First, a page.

spillage
of
pigment
stones,
number
(>15)
or
size
(>1.5
cm)
of
the
stones,
and
perihepatic
localization
of
the
spilled
stones.
In
our
case,
16
pigment
gallstones,
all
of
which
were
located
in
the
subhepatic
region
with
a
diameter
of
7-8
mm,
were
removed
from
the
abscess
cavity.
Brockmann
and
Cohen
et
al.
stated
that
gallstones
around
the
liver,
especially
in
cases
where
they
are
"sandwiched"
between
the
liver
surface
and
the
diaphragm,
may
escape
from
the
intra-abdominal
clearing
mechanism
provided
by
the
greater
omentum
and
intestinal
immune
system.
This
may
explain
the
abscess
formation
in
our
case.
2,1
°
In
cases
of
pigment
stones,
83%
show
bacterial
contamination,
which
may
also
be
responsible
for
abscess
formation
in
the
present
case.
2,5,11,12
The
most
common
complication
of
intraperitoneal
gallstones
is
abscess
formation
,1,4-6,12,13
accounting
for
60%
of
complications.
2
The
most
common
pathogen
reported
is
Escherichia
coli,
which
is
consistent
with
our
microbiological
evaluation
of
the
present
case.
1
'
4
'
5
The
other
rare
complications
of
LC
are
as
follows:
ovarian
stone
implantation,
tubalithiasis,
dyspareunia,
chronic
pelvic
pain,
small
bowel
obstruction,
and
enteric
fistulae.
Biliary
complications
including
biliary
obstruction,
cholangitis,
jaundice,
and
biliary-cutaneus
fistulae
may
be
a
result
of
extrinsic
pressure
on
the
biliary
tree.
1,2,4-9
Cavitary
abscess
as
a
result
of
spilled
gallstones
has
previously
been
reported,
nevertheless
little
has
been
noted
about
the
relationship
between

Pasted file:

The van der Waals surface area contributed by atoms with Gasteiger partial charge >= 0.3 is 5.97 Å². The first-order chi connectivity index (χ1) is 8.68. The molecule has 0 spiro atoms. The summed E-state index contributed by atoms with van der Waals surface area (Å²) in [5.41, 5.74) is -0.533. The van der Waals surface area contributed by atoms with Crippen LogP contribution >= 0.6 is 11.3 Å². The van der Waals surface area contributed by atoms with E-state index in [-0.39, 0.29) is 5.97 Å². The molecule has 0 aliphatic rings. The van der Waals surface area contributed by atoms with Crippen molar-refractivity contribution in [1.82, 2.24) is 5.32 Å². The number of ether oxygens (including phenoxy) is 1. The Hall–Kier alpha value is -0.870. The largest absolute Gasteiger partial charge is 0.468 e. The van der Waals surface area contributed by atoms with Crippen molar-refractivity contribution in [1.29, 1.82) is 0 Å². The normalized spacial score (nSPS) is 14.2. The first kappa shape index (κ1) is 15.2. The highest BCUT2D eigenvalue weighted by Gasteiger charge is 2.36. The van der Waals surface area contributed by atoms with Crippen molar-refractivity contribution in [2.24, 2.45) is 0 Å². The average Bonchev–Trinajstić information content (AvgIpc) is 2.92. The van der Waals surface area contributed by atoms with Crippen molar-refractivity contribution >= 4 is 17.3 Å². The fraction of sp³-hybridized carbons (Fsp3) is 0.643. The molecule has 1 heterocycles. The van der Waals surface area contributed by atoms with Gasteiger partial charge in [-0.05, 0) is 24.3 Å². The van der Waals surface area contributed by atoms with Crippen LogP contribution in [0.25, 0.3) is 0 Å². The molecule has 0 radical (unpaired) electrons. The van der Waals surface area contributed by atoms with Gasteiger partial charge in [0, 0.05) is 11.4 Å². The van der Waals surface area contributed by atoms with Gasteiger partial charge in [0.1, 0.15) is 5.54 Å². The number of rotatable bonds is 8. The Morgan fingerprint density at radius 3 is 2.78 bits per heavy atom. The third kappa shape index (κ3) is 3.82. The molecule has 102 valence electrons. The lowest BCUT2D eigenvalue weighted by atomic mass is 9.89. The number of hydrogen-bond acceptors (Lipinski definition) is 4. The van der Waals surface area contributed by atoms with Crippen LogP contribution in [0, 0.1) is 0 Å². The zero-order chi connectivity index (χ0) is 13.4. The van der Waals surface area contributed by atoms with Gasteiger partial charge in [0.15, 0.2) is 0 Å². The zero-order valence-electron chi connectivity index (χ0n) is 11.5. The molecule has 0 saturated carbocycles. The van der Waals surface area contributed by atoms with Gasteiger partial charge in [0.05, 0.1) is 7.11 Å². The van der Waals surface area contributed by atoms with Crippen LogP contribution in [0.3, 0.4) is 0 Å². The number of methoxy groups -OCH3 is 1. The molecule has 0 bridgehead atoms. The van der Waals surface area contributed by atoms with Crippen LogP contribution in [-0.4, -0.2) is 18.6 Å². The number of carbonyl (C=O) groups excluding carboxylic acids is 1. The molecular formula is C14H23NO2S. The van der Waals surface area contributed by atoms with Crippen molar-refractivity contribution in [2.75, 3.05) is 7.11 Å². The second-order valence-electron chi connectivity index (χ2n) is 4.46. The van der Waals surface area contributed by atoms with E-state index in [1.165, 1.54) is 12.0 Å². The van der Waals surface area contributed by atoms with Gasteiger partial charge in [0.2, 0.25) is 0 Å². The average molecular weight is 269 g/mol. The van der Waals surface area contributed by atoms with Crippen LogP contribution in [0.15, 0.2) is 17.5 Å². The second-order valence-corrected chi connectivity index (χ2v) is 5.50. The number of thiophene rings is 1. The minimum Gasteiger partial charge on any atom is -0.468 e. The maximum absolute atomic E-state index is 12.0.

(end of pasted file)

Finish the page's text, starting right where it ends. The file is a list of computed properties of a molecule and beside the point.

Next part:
abscess
process
and
fistulae
formation.
Moreover,
potential
role
of
endoscopy
in
the
management
of
these
complications
has
not
been
absolutely
clarified
yet.
In
the
present
case,
the
erosion
of
the
bile
duct
leading
to
a
biliary
fistulae
can
be
attributed
to
the
spilled
gallstones
at
the
time
of
the
LC
and
with
the
resulting
acute
inflammation.
Nevertheless,
occlusion
of
the
site
of
communication
by
either
debris
or
edema
within
the
first
days
following
surgery
may
have
caused
the
delayed
drainage
flow
and
resulting
delay
in
detecting
fistulae.
To
minimize
the
above-mentioned
complications,
proper
dissection
is
absolutely
required.
In
the
case
of
gallbladder
perforation,
the
correct
use
of
suction
devices
and
an
endo-bag
is
necessary
to
minimize
bile
and
gallstone
spillage.
If
possible,
the
hole
in
the
gallbladder
should
be
closed
by
either
grasp
forceps
or
by
an
endoclip
and
endoloop.
The
abdominal
cavity
should
be
thoroughly
irrigated
immediately
to
reduce
the
spillage
of
bile
and
562
CLINICS
2008;64:561-4
Missed
gallstones
in
the
bile
duct
and
abdominal
cavity:
a
case
report
Irkorucu
0
et
al.
gallstones.
1
'
2
The
therapeutic
use
of
antibiotics